Do developers make things hard for themselves and fellow developers

Today has made me wonder if we are doing something wrong as developers. This weekend I gave myself two tasks. The first was to replace some immersion heaters. (Ours had stopped working and we have been without hot water for a couple of weeks. The shower and washing machine heat their own water so it hadn’t been a huge priority.) The second was to do some more work on a private project to try and get my head more around windsor, nhibernate, etc.

The immersion heater was relatively painless. I found, http://www.ultimatehandyman.co.uk/plumb_immersion_heater.htm on the internet which armed me with enough knowledge to go to screwfix direct and buy the bits. So the process was:

1. Buy bits.
2. Unwire old heaters
3. Remove heaters (this took a while as they didn’t want to budge)
4. Screw new heaters in.
5. Wire them back up.
6. Try and plug leak with sealant

The whole process was relatively painless and I never felt like I didn’t know what I was doing or felt like hitting my head against a wall. Now the second task my private project, wire up automapper and write data to a repository. I see automapper as a component, just like the immersion heater. If you don’t know Automapper is an awsome library that will try its best to map from one object to another without having to say object1.FieldX maps to object2.FieldX.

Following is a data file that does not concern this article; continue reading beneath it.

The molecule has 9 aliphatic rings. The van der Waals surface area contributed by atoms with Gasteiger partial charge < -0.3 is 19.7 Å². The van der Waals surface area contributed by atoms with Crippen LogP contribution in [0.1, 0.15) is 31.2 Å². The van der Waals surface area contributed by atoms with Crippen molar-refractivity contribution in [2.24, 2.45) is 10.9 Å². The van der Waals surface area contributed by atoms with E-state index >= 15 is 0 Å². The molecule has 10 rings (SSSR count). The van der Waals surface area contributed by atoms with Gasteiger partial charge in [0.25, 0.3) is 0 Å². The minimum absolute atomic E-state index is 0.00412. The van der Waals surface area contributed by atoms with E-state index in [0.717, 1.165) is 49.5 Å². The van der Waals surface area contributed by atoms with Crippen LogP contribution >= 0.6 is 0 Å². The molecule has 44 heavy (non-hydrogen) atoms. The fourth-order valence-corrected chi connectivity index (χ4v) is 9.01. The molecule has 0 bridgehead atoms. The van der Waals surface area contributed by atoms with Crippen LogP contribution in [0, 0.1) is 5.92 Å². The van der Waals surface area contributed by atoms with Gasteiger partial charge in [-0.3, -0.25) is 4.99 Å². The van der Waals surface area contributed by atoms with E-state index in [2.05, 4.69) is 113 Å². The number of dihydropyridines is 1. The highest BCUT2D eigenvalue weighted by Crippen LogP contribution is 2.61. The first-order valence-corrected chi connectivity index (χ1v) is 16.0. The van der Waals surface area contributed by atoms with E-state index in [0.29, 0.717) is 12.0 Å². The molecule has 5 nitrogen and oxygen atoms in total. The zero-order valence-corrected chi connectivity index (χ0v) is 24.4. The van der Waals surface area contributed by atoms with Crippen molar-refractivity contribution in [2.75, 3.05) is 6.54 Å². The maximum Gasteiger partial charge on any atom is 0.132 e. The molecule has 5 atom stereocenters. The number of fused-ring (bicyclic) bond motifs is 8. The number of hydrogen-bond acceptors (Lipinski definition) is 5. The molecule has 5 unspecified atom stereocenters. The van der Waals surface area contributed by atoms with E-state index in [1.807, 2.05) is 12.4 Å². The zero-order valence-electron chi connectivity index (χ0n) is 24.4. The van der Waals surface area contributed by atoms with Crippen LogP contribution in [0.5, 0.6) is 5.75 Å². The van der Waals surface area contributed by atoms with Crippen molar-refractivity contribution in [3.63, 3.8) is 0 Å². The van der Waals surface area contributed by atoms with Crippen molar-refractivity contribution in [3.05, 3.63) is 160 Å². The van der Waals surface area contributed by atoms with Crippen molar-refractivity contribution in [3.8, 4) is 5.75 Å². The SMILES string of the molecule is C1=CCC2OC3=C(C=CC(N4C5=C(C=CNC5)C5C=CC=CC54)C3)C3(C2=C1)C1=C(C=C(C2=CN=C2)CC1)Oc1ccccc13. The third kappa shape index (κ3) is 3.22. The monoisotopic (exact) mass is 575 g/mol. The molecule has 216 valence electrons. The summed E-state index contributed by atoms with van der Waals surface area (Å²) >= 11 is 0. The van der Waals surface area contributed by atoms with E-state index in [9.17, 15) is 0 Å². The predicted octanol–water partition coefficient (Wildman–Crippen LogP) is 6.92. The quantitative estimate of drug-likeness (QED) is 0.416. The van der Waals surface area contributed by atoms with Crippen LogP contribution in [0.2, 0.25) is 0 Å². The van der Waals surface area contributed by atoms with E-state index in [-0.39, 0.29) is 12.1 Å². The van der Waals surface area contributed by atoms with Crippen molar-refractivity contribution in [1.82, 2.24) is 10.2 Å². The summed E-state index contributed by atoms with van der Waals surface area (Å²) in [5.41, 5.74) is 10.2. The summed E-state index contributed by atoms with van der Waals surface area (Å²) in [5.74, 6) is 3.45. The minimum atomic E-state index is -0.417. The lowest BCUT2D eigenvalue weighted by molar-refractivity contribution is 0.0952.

So the first step to get automapper to work is to register the mappers. Some googling later brings up this suggestion:

 public static class AutoMapperRegistrar 
       public static void RegisterMappings()
           var autoMapperClasses = Assembly.GetAssembly(typeof(AutoMapperRegistrar)).GetTypes().Where(t => String.Equals(t.Namespace, "restaurantBooker.Automapper.Maps", StringComparison.Ordinal));
           foreach (var autoMapperClass in autoMapperClasses)
                    BindingFlags.InvokeMethod | BindingFlags.Instance | BindingFlags.Public |